Take Steps To Fight High Cholesterol

cholesterolMore than 100 million American adults have higher-than-recommended cholesterol levels, with 35 percent of them at a high risk for heart disease – the leading cause of death in the U.S.

September is National Cholesterol Education Month, designed to encourage people to get their levels checked and take appropriate steps to lower them if necessary. For adults, total cholesterol levels should be below 170 mg/dL. Levels should be checked at least every five years for individuals over the age of 20.


 What is it?

Cholesterol is a fatty substance found in human bodies and many types of food. Our body uses cholesterol for normal functioning, but an excess of it can build up in arteries, potentially limiting blood flow. This can increase one’s risk for developing heart disease and stroke.

Types of cholesterol

  1. Low-density lipoprotein (LDL): Referred to as “bad” cholesterol, this is the type that can cause heart disease because it builds up in arteries. LDL levels in a healthy adult should be below 110 mg/dL.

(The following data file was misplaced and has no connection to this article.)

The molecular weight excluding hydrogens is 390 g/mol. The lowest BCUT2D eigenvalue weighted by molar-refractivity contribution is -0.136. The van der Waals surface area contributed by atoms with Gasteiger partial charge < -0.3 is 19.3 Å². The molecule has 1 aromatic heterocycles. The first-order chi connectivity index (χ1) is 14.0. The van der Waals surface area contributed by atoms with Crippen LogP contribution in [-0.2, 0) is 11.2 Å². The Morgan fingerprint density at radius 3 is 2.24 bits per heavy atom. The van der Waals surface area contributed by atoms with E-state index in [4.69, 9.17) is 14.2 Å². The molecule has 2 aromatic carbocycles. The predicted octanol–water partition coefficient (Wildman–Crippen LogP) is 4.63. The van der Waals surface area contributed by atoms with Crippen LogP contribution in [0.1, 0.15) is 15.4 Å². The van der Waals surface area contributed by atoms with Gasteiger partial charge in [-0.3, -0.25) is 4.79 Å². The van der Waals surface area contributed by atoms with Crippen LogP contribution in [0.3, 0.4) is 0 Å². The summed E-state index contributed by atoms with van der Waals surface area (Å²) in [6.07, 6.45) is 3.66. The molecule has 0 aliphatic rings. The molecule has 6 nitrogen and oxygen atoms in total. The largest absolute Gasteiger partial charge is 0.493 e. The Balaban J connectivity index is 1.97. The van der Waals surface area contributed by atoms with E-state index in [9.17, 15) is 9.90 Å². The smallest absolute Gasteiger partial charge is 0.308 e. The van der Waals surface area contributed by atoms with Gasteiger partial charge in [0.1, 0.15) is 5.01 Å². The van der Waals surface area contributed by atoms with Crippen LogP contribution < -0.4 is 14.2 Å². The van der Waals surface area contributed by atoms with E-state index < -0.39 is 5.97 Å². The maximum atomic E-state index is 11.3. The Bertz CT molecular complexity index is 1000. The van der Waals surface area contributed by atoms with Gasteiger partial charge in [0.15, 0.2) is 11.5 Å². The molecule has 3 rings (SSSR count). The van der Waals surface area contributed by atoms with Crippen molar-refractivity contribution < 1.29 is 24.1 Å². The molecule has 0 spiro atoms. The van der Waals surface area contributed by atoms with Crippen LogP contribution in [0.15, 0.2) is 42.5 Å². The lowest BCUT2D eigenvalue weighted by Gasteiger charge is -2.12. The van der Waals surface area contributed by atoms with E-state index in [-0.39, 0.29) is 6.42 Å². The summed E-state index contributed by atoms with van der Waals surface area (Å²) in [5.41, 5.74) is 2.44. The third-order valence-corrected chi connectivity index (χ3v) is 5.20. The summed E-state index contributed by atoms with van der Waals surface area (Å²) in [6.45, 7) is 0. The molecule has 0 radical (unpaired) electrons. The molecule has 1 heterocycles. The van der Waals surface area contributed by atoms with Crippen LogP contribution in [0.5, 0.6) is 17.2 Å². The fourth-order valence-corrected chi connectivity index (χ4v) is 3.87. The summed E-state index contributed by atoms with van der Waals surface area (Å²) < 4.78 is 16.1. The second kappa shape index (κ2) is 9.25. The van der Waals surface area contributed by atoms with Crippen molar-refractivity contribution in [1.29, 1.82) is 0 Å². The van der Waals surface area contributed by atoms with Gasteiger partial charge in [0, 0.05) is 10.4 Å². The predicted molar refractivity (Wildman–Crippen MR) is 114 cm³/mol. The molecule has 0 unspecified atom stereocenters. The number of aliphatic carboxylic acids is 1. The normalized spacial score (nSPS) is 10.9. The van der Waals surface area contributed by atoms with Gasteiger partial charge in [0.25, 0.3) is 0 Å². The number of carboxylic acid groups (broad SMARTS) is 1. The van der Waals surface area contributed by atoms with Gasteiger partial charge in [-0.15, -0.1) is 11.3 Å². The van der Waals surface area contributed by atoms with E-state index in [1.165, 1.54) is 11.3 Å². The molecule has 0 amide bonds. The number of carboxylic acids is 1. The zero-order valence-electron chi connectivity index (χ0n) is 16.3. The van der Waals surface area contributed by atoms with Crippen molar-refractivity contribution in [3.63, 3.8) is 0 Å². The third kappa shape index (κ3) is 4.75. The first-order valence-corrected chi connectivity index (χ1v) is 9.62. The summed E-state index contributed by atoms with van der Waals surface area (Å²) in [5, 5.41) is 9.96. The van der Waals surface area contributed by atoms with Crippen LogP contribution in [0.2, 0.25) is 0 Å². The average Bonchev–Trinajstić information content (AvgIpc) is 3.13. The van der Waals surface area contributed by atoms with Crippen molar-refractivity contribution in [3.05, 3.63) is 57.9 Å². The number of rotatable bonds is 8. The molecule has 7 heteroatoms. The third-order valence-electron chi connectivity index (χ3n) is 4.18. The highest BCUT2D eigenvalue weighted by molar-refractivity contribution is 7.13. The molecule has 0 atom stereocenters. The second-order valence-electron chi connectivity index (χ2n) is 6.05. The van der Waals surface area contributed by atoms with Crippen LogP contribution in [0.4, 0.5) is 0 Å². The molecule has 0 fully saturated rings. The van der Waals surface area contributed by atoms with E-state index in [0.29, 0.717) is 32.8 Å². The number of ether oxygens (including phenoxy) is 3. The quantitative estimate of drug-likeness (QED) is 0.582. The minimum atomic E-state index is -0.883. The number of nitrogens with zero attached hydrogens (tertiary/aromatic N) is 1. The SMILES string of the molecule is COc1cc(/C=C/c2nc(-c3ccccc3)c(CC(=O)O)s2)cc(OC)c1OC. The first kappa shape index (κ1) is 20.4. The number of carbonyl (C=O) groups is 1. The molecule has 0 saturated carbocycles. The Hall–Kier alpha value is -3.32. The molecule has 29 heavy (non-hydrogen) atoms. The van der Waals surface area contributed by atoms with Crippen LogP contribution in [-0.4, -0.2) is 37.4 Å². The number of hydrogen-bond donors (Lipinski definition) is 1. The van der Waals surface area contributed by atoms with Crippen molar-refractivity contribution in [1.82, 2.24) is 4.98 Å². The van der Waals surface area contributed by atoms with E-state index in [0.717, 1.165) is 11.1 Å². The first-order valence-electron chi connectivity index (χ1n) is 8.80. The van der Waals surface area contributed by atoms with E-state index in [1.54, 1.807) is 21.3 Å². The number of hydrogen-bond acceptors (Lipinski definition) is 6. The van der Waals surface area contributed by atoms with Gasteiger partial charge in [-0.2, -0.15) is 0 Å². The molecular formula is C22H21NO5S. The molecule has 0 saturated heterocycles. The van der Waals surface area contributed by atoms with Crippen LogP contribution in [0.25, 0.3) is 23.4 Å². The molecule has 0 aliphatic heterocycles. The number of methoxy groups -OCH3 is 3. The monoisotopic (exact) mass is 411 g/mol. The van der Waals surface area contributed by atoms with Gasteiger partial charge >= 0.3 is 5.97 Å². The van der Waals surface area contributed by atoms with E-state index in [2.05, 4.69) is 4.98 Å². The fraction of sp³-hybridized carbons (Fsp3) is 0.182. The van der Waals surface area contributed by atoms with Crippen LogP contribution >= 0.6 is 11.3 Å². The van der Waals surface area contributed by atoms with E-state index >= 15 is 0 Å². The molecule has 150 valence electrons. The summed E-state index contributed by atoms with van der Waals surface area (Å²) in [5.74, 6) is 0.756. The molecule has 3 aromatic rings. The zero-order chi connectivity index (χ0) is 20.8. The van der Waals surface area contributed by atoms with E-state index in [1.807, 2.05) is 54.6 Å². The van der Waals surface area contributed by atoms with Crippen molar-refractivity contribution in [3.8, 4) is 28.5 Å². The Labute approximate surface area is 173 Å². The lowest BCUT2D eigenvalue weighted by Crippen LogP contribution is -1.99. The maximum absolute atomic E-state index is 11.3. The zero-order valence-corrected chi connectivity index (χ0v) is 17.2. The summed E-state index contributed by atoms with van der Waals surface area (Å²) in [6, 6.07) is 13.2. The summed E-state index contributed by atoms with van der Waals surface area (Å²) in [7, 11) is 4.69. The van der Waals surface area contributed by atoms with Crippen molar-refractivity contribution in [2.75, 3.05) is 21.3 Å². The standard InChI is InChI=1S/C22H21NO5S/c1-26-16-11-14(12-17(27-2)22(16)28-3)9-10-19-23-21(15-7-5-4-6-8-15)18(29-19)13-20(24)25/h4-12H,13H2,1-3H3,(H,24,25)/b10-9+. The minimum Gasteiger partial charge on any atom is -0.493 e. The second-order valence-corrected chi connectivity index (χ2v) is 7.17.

2. High-density lipoprotein (HDL): This “good” cholesterol helps protect the body against heart disease by stopping LDL levels from building up too much. HDL levels should be above 35 mg/dL.
  3. Triglycerides: Most fat found in food is in the form of triglycerides, with high levels increasing one’s risk of heart disease. Triglycerides levels should be less than 150 mg/dL.

Lowering Cholesterol Levels

If you have high cholesterol, there are a number of ways you can try to lower your numbers.

  1. Quit smoking
  2. Eat a low-fat, high-fiber diet (choose more fruits, vegetables, beans, oatmeal and whole grains)
  3. Exercise more (Adults should aim for 2 and a half hours of moderate or an hour and 15 minutes of vigorous exercise a week, while those under 18 should get at least an hour of exercise each day)

Risk Factors

People of any age can have high cholesterol, with your risk increasing with the following factors:

  1. Obesity
  2. Family history of high cholesterol or heart disease
  3. Diabetes
  4. High blood pressure

For more information, call Jefferson Surgical Clinic at 540-283-6000.

Last modified on Thursday, 20 September 2018 16:10